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Across The Threshold by Jack Bode
Chapter 21

Tora is a long way from Tremaine. Despite the distance we ran into only one enemy strike force.

For some unknown reason the beetles completely ignored us when we crossed the barrier. Either they were not expecting a federation ship out here in the void or they were inattentive. The three enemy ships were dispersed over a physically wide area.

“Enemy ships at the limit of our detection gear,” I shouted as soon as we were back in normal space.

“How many?” the captain asked, glaring at me.

“Three of them, I believe. The motion detectors give a confused reading. Nothing is registering on the mass-proximity units.”

Captain Litvak came to my station to study the instruments.

“They appear to be drifting out there,” I said, studying the read­outs. “We are approaching them but they do not appear to be aware of us.”

The captain grunted something and then returned to his chair. “Keep me informed if there is any change,” he said. “Navigator, plot our next jump. And make it snappy.”

Petra Baird looked up from her computer, shrugged and then continued with her work. Even Commander Yonge frowned when he heard the captain’s gruff outburst. While we had been approaching the Coleopteron ships for some time now, we had not come much closer to them.

“Enemy ships have a negative velocity relative to us,” I now informed the captain.

He looked up at me. “Are you sure, Kester?” he asked, his voice still gruff.

“Yes, Sir, absolutely.” Captain Litvak nodded, as if he knew what to expect next.

“Jump plotted and laid in, Captain,” Petra Baird finally said.

The helmsman had his hand close to the jump button while looking expectantly at Litvak.

“What are our adversaries doing now, Mr. Kester?” the captain asked.

“They are still drifting there. At present there are only three vessels out there.” I studied my instruments for a minute. It now appeared that the enemy ships were pulling closer together. Suddenly the needle on the mass-proximity unit fluttered.

“A fourth enemy vessel has just taken a reading,” I shouted.

“Helmsman, jump,” Captain Litvak roared.

At precisely the instant we were leaving normal space a Coleopteron warship broke through the barrier a short distance to our starboard side.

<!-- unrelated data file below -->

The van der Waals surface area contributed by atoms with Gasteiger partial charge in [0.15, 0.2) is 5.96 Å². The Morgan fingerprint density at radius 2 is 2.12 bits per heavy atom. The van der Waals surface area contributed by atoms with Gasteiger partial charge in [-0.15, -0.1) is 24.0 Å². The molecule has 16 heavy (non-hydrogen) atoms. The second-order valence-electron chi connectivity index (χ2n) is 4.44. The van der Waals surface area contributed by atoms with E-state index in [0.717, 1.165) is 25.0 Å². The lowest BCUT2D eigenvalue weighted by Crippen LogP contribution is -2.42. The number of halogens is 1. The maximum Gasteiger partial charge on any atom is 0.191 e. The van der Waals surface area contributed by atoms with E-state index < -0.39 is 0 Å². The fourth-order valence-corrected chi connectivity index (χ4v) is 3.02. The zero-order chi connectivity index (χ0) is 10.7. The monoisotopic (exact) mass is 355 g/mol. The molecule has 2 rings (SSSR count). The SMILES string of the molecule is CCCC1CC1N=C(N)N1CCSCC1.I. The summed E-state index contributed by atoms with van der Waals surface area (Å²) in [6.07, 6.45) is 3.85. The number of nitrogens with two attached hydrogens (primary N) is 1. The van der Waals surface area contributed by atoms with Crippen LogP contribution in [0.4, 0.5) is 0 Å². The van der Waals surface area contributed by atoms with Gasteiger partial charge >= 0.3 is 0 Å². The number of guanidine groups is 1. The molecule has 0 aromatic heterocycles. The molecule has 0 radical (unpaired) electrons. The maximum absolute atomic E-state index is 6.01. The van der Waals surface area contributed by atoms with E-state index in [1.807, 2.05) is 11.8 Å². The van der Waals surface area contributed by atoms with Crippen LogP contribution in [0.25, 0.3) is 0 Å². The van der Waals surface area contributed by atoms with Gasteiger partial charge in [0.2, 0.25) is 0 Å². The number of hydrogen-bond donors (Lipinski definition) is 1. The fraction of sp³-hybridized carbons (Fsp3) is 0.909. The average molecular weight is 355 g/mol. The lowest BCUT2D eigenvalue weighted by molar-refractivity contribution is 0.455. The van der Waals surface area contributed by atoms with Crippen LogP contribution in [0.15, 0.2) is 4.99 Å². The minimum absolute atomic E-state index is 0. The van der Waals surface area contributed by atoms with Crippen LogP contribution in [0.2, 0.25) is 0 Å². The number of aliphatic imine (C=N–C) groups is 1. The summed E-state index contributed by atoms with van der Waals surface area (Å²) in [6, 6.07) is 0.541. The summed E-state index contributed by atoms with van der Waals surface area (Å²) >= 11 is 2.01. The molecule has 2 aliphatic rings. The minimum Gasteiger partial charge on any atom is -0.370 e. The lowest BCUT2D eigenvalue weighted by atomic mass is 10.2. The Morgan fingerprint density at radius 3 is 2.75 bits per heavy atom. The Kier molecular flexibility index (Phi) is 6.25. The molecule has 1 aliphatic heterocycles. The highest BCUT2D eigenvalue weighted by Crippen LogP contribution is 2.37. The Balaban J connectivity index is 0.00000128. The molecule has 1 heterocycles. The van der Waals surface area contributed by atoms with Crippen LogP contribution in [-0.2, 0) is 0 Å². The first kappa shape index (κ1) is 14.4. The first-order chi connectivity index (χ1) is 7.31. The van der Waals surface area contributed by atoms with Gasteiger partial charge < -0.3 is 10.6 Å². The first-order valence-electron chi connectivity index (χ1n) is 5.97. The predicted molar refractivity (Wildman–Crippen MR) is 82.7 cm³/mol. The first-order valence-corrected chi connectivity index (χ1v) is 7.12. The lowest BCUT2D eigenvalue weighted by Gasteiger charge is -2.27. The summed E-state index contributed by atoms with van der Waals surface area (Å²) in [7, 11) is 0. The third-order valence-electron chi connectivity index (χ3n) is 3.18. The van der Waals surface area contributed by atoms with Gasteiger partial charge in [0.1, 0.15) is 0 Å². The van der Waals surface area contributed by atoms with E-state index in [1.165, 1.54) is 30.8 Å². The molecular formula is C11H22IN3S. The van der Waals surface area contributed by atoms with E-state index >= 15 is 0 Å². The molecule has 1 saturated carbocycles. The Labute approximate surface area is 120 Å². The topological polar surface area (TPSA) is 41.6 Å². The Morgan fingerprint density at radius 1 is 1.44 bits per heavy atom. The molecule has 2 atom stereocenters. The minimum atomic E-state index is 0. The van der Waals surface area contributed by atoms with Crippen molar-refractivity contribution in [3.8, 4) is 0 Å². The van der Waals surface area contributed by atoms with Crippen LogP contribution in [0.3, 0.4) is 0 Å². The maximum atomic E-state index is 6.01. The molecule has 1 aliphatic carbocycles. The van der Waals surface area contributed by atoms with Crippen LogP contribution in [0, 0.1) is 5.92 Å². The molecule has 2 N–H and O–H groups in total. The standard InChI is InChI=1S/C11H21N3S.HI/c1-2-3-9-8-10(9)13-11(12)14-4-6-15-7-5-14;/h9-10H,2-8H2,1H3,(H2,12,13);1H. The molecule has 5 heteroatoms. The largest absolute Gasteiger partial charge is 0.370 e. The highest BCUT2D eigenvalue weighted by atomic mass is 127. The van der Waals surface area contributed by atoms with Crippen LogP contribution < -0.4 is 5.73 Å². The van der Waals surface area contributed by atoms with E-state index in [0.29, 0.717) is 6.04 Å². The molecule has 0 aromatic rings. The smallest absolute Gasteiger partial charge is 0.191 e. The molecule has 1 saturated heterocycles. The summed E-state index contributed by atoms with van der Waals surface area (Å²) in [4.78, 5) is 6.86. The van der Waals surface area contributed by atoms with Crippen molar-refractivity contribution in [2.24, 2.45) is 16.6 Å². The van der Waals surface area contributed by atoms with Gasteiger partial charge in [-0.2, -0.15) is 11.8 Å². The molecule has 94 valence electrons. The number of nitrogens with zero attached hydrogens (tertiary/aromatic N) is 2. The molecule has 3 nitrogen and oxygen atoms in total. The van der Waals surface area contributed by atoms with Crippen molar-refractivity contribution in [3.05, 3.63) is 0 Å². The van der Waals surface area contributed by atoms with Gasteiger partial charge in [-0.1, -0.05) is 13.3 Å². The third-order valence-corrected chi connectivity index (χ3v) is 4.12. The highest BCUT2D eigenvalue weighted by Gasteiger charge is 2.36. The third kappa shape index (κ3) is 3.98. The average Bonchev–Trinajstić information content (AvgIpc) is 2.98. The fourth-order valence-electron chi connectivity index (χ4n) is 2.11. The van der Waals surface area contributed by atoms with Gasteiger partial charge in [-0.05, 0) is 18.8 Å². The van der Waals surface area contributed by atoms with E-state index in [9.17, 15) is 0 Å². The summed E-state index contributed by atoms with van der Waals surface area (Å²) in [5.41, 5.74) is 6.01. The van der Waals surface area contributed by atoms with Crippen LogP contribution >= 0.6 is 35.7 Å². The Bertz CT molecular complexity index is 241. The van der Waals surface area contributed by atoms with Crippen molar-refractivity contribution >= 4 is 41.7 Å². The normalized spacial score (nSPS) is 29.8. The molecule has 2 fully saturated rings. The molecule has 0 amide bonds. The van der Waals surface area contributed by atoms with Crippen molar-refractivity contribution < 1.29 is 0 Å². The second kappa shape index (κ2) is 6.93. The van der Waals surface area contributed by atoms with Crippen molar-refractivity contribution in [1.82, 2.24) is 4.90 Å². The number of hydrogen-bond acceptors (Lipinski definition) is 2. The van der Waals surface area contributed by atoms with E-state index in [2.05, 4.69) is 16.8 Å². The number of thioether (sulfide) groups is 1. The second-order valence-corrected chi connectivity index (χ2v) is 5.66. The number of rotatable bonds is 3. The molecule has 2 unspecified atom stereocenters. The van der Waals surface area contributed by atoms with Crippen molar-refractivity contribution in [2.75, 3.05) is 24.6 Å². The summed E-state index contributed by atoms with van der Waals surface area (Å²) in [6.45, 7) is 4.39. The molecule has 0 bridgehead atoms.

“Just as I figured,” the captain mused, more to himself than to us. “Those three ships out there knew they were at the limit of our instru­ments while the fourth one was beyond our range. That was why they tried to give us the illusion they were not aware of us. It happened once before when I was Number One on Captain Warinski’s ship.” He rose. “Standard routine,” he said in a loud voice and left the bridge.

When you are on patrol you soon lose your sense of time. There is no change from day to night. Yo u also have no change from routine. Yo u are on duty all the time. In theory you are on duty for four hours and off duty for eight hours, except when there is an emergency or we are at a code three alert. Then you are on duty until the emergency is over. In practice, however, you train much of the time.

On our ship we were usually in normal space for several hours on a code three alert. Then we jumped, most of the time for about seven hours. I don’t profess to know why Captain Litvak preferred a seven hour jump. Our ship could jump for a maximum of ten hours at a time, but that stretched its capability to the limit. On most ships the captains jump­ed for eight hours while going from Inverness to their respective patrol position and returning to Inverness. While on patrol all ships stayed mostly in normal space, and the jumps were only for short distances.

Some of our ships have a translator aboard which translates Coleopteron radio messages for us. Some also have probability comput­ers which tell the captain the likelihood of meeting an enemy strike force at the end of a particular jump. Our ship had neither a translator nor a probability computer. It was the aim of the High Command that every ship would eventually be equipped with these aids.